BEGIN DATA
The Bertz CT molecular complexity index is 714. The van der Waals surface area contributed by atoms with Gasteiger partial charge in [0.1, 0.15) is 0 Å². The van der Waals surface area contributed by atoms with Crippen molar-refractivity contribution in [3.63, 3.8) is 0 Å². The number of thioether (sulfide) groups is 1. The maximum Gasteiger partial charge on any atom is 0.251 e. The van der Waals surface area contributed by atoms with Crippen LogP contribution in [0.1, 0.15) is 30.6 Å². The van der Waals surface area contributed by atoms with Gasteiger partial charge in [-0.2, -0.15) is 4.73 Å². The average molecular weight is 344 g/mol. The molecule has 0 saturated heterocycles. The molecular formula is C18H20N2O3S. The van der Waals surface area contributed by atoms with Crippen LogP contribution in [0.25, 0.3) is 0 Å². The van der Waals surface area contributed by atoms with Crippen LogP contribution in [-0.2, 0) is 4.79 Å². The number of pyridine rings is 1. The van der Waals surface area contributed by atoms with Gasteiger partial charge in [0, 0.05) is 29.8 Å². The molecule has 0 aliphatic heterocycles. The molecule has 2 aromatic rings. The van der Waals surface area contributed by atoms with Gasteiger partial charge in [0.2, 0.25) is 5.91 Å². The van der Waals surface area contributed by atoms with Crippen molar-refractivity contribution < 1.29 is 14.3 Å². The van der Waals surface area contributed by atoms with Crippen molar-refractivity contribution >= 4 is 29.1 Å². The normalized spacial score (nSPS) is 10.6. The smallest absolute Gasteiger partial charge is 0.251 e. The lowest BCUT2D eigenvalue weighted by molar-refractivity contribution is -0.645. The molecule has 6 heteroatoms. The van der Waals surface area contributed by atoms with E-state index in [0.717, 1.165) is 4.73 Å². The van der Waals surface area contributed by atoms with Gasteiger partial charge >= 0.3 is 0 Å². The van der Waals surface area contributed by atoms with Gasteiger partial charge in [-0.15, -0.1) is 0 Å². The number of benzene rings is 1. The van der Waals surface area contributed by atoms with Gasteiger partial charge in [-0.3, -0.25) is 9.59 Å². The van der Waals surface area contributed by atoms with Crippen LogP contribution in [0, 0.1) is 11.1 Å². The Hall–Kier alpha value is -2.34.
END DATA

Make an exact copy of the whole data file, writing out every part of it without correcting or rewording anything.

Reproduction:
The Bertz CT molecular complexity index is 714. The van der Waals surface area contributed by atoms with Gasteiger partial charge in [0.1, 0.15) is 0 Å². The van der Waals surface area contributed by atoms with Crippen molar-refractivity contribution in [3.63, 3.8) is 0 Å². The number of thioether (sulfide) groups is 1. The maximum Gasteiger partial charge on any atom is 0.251 e. The van der Waals surface area contributed by atoms with Crippen LogP contribution in [0.1, 0.15) is 30.6 Å². The van der Waals surface area contributed by atoms with Gasteiger partial charge in [-0.2, -0.15) is 4.73 Å². The average molecular weight is 344 g/mol. The molecule has 0 saturated heterocycles. The molecular formula is C18H20N2O3S. The van der Waals surface area contributed by atoms with Crippen LogP contribution in [0.25, 0.3) is 0 Å². The van der Waals surface area contributed by atoms with Crippen LogP contribution in [-0.2, 0) is 4.79 Å². The number of pyridine rings is 1. The van der Waals surface area contributed by atoms with Gasteiger partial charge in [0, 0.05) is 29.8 Å². The molecule has 0 aliphatic heterocycles. The molecule has 2 aromatic rings. The van der Waals surface area contributed by atoms with Gasteiger partial charge in [0.2, 0.25) is 5.91 Å². The van der Waals surface area contributed by atoms with Crippen molar-refractivity contribution < 1.29 is 14.3 Å². The van der Waals surface area contributed by atoms with Crippen molar-refractivity contribution >= 4 is 29.1 Å². The normalized spacial score (nSPS) is 10.6. The smallest absolute Gasteiger partial charge is 0.251 e. The lowest BCUT2D eigenvalue weighted by molar-refractivity contribution is -0.645. The molecule has 6 heteroatoms. The van der Waals surface area contributed by atoms with E-state index in [0.717, 1.165) is 4.73 Å². The van der Waals surface area contributed by atoms with Gasteiger partial charge >= 0.3 is 0 Å². The van der Waals surface area contributed by atoms with Gasteiger partial charge in [-0.15, -0.1) is 0 Å². The number of benzene rings is 1. The van der Waals surface area contributed by atoms with Gasteiger partial charge in [-0.3, -0.25) is 9.59 Å². The van der Waals surface area contributed by atoms with Crippen LogP contribution in [0, 0.1) is 11.1 Å². The Hall–Kier alpha value is -2.34.